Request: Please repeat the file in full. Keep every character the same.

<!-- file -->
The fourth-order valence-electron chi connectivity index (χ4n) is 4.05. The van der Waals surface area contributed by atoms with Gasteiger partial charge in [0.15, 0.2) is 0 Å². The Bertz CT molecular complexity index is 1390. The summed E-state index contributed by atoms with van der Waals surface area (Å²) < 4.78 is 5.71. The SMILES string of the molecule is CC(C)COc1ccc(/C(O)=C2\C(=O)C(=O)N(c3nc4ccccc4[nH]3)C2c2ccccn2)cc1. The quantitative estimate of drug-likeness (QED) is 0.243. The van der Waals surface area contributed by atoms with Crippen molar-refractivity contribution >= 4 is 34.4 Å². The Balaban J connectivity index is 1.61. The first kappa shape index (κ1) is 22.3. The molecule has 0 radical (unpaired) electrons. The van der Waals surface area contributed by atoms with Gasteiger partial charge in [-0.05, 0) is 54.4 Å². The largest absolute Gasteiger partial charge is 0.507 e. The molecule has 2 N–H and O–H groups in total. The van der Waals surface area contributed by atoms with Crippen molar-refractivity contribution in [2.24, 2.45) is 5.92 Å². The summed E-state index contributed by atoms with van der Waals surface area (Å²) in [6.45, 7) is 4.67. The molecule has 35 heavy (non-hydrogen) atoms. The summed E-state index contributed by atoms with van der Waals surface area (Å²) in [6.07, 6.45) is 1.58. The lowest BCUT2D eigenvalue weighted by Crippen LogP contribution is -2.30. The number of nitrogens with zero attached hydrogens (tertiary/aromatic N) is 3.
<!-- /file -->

The fourth-order valence-electron chi connectivity index (χ4n) is 4.05. The van der Waals surface area contributed by atoms with Gasteiger partial charge in [0.15, 0.2) is 0 Å². The Bertz CT molecular complexity index is 1390. The summed E-state index contributed by atoms with van der Waals surface area (Å²) < 4.78 is 5.71. The SMILES string of the molecule is CC(C)COc1ccc(/C(O)=C2\C(=O)C(=O)N(c3nc4ccccc4[nH]3)C2c2ccccn2)cc1. The quantitative estimate of drug-likeness (QED) is 0.243. The van der Waals surface area contributed by atoms with Crippen molar-refractivity contribution >= 4 is 34.4 Å². The Balaban J connectivity index is 1.61. The first kappa shape index (κ1) is 22.3. The molecule has 0 radical (unpaired) electrons. The van der Waals surface area contributed by atoms with Gasteiger partial charge in [-0.05, 0) is 54.4 Å². The largest absolute Gasteiger partial charge is 0.507 e. The molecule has 2 N–H and O–H groups in total. The van der Waals surface area contributed by atoms with Crippen molar-refractivity contribution in [2.24, 2.45) is 5.92 Å². The summed E-state index contributed by atoms with van der Waals surface area (Å²) in [6.45, 7) is 4.67. The molecule has 35 heavy (non-hydrogen) atoms. The summed E-state index contributed by atoms with van der Waals surface area (Å²) in [6.07, 6.45) is 1.58. The lowest BCUT2D eigenvalue weighted by Crippen LogP contribution is -2.30. The number of nitrogens with zero attached hydrogens (tertiary/aromatic N) is 3.